I suppose I can now call myself a real scientist. I have applied for funding from the NSF.
I’m listed as a co-PI on a Course, Curriculum, and Laboratory Improvement (CCLI) grant proposal. We’ve called it Improving the APplied Physics Laboratory Experience, or iAPPLE. The purpose of the grant would be to create a junior-level lab course sequence,
which hasn’t existed to date. Instead of doing the “classic” experiments, though, students would propose, design, and carry out independent projects. They would have to create mathematical models (using Mathematica, naturally) for the phenomena they’re investigating and produce some sort of physical apparatus of demonstration equipment-level quality. In turn, these would be folded back into the introductory courses, and the lab students would be responsible for assessing the quality of their work as it’s used in the intro classes. Therefore, a feedback loop is created, in which students come into the program and learn from materials more advanced students have made, then they make more materials for the next “generation”. These educational materials would accumulate in our department over time. It’s win/win/win… or so we believe.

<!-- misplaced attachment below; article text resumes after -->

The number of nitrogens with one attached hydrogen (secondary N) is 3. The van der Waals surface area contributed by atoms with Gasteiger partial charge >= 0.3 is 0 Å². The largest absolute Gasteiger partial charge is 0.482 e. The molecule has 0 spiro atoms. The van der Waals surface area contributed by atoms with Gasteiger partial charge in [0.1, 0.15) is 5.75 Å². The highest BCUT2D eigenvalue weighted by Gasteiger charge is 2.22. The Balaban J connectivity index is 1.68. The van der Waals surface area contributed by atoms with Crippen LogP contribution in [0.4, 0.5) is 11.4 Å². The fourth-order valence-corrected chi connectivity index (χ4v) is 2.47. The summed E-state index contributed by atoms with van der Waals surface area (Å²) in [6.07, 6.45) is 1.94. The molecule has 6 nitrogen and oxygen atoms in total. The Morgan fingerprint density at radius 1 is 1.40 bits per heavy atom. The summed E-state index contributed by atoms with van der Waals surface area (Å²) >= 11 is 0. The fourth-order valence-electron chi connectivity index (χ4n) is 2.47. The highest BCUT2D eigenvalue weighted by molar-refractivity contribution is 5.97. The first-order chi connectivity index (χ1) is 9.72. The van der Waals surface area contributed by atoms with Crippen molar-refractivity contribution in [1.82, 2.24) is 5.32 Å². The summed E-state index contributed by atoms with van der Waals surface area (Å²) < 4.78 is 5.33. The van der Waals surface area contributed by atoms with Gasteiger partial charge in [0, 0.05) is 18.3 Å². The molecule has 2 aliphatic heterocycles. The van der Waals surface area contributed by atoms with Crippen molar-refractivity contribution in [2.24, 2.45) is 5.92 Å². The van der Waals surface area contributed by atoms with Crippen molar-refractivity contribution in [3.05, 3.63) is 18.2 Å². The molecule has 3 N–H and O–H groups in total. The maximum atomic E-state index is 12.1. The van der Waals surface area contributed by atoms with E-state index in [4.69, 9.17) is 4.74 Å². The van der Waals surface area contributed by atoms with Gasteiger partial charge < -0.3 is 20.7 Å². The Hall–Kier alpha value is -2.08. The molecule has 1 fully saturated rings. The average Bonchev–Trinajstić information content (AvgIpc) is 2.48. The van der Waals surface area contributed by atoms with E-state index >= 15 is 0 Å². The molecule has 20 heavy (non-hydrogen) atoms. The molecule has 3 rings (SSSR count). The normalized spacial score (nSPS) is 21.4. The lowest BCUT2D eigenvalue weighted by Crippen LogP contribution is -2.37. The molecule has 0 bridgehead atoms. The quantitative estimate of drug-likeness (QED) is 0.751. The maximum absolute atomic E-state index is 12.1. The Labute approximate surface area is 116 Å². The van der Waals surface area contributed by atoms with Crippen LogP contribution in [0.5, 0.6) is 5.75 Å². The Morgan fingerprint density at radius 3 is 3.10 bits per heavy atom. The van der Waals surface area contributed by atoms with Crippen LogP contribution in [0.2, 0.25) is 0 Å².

The grant-writing process itself has been hectic, especially toward the end. I was gone on vacation for a week, though, so I missed a lot of the slog of writing and editing. I feel a bit guilty about it, but my responsibility in the actual execution of the grant is quite significant. But the last few days since I’ve gotten back have been a constant cycle of re-writes and edits and meeting to talk about grammar and re-formatting. We submitted it today, though, so the pressure’s off. We think we have a very good shot of getting funded. We’re all very excited about the project anyway, regardless of the NSF’s decision.
Now, it’s on to write another NSF grant about starting an REU program here…